"Mike McGregor, the guitar player who used to be with us before we got into this new formation, he was my partner at Intel who was working with me to repair this machine. And he saw it in my eyes. He said, 'No. It didn't happen.' And I'm nodding, 'Yes, it did -- we're signed!' And he grabbed a crescent wrench and went, 'Boom!' Threw it down, kicked it and walked away. And I'm just sitting there in the middle of all these parts in a daze."
"It's weird when you finally get a record deal," adds Elyea, who still works at his own recording studio, Minds Eye Productions. "It's like your whole life has been leading up to this one point, and now what? And you really have to search for new goals. You have to fill that void with something new."
For Bionic Jive, that void will be filled fairly quickly with lots of touring, opening for Eminem's group D-12 on its fall tour and landing a coveted spot on next year's Ozzfest. "We probably won't be back in Phoenix for a while," Elyea says wistfully, before taking the small stage at Boston's -- his and Gartner's stomping grounds for the past decade. "It's definitely weird."
On a closed set in Los Angeles, just 12 days after the September 11 terrorist attacks on America, the five members of Bionic Jive are wrapping up the last of an exhausting two-day video shoot for their first single, the sure-to-be-controversial "I Shot Lucifer." With the intense Ako firing off brutal rhymes about every demonic figure in history from Charles Manson and Son of Sam to the devil himself, the song is given an unsettling relevance by the recent events. Indeed, the track's unflinching personification of evil makes it a kind of aural target: You can imagine the U.S. troops in Afghanistan listening to it on the jets while they aim their artillery.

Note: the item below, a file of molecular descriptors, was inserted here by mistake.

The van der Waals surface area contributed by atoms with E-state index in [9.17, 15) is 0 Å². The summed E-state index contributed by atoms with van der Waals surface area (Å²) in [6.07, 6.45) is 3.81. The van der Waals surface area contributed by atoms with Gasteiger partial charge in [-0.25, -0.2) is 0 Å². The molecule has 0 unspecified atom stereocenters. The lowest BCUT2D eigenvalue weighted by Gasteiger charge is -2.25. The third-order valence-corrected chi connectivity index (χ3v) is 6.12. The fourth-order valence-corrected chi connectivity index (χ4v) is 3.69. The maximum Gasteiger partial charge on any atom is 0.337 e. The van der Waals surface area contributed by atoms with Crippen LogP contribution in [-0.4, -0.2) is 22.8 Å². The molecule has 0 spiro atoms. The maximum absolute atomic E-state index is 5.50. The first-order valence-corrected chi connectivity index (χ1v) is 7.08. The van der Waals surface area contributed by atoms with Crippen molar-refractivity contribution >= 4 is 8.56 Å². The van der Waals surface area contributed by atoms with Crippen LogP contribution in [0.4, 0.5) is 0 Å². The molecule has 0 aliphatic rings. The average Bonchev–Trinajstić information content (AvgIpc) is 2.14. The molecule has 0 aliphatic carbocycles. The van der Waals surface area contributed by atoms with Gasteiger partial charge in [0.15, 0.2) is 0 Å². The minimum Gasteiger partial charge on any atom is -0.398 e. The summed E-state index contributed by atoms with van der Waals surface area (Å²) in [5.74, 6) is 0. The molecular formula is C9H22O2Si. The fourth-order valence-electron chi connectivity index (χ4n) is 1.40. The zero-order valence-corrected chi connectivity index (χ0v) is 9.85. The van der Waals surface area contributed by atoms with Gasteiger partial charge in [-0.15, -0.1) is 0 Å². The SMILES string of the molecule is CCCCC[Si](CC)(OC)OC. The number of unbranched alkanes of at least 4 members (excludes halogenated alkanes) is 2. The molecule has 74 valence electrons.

"We're hoping that becomes the anthem for what's going on," Elyea says.
Given today's nervous national mood, Interscope's legal department nearly ordered a couple of the more political tracks off the record, but finally let it go pretty much as planned. "They're pretty excited about us at the moment," McVay shrugs, "so they're like, 'Let it ride!'"
Listening to the furious and ferocious tracks on the CD, it's hard to reconcile the tough, angry personas the band puts on tape with the funny, dudes-next-door personalities that show up in person.
"We've dealt with enough in our lives," explains McVay, "where there's a lot of things we've always wanted to talk about and we finally have an outlet. So that's where a lot of it comes from. But we know enough about who we are to know there's no need to be angry and crazed in person," he adds, laughing jovially. "We save that for when we onstage!"Crushing Groove